What is the state of data maturity in the enterprise? That’s the question that Carruthers and Jackson sought answers to with this week’s publication of its inaugural Data Maturity Index, which is based on surveys of hundreds of data leaders. While a majority of organizations show relatively high maturity in some areas of data, there are many areas that require more work.
The drive to become “data driven” is nearly ubiquitous in business these days, thanks to the presence of massive amounts of digitized information and the ready availability of sophisciated tools and technologies like machine learning and advanced analytics to make sense of it. But without adequate investments in the people, processes, and tools necessary to put the data in order, most companies will fail to reach their data-driven dreams.
These are the broad areas that the UK data consultancy Carruthers and Jackson sought to investigate with its first ever Data Maturity Index. C+J actually explores data maturity through four “lenses” in its 27-page report, including tools (technology, metrics, architecture), purpose (strategy, risk, and governance), people (skills, behavior, and leadership), and method (policies, framework, and organization).
The results of the survey confirmed some preconceived notions about where companies are in their data journeys, but also carried some surprises.
For instance, organizations show fairly decent maturity when it comes to tools, according to the index. C+J’s survey found that 63% of data leaders believe technology available to their organization “mostly helps” their use of data. About one-quarter of respondents say it mostly hinders, while around 5% say it “overwhelmingly hinders” and “overwhelmingly helps.”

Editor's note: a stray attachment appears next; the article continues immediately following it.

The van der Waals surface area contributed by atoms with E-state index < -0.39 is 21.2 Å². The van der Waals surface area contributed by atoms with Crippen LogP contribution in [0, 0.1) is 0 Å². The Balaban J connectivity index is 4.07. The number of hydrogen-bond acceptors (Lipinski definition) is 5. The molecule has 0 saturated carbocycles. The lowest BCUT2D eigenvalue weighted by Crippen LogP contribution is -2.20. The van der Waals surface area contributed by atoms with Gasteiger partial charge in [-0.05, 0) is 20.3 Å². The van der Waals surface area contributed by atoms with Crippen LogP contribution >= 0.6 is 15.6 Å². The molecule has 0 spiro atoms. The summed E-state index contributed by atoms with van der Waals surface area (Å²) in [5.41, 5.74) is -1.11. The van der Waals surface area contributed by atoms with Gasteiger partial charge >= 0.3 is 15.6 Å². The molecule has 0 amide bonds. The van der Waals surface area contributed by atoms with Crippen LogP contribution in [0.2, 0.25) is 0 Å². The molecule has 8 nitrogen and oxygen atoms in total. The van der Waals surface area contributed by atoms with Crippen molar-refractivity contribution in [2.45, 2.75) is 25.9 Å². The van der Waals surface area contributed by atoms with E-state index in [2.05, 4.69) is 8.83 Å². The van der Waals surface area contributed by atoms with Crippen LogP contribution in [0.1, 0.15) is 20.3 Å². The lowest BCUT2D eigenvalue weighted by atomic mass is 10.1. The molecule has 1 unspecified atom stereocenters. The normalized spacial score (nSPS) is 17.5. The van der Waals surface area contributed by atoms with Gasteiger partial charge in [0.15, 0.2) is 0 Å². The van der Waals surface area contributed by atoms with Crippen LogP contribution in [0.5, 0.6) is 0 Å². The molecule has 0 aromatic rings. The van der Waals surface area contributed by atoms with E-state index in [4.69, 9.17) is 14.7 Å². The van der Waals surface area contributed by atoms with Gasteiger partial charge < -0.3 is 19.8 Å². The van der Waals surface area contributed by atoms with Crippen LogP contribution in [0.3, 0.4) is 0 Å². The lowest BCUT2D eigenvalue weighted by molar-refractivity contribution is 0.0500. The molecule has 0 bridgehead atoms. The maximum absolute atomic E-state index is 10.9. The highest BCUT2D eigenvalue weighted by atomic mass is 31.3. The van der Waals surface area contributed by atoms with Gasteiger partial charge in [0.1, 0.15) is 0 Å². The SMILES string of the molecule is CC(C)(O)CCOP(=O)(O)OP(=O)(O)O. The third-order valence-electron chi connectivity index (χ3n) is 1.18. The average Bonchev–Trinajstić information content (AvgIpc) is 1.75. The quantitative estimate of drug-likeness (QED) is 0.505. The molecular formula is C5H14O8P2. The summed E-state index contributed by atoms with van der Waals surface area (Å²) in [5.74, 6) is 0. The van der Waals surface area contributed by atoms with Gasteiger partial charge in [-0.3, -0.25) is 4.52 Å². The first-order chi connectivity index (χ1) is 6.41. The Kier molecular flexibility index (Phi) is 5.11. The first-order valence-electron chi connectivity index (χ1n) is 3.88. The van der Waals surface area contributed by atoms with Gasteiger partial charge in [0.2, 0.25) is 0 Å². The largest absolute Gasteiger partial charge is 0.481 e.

“This [shows] there has been a strong emphasis on tooling in recent years, with many organisations moving to cloud storage and implementation of effective data and analytics tools,” the company says in a press release.
The consultancy also concluded that there are concerns with how data flows through organizations, which reflects on the data architecture the organiations has chosen to build higher-order data products upon.
For instance, its survey found that 41% reported that data does not flow efficiencly or is not secure, while 15% reported that the data journey and security “are not clear.” Only 4% reported that data always flows quickly and securely, while 40% say data mostly flows quicklyi and securely, “with some notable exceptions.”
More work is required in the other aspects of data maturity, including purpose, in which C+J attempts to measure to what extent an organization’s data and business goals are on the same page.
For example, only 40% of data leaders said their organizations had “little to no” established data governance framework. Another 44% of survey respondents said they only consider data risk within the confines of a regulatory framework, which potentially leaves them considerably exposed to “holistic data risk,” C+J says.
Only 27% reported that their data risk is well managed and incorporated within an enterprise approach to risk management, with customizations as needed for specific departments, which is to be considered the gold standard here.
There is an impedance mismatch at work between the desire to use data to improve the organizations operations on the one hand, and the regulatory and reputational risks posed by potentially mismanaging the data.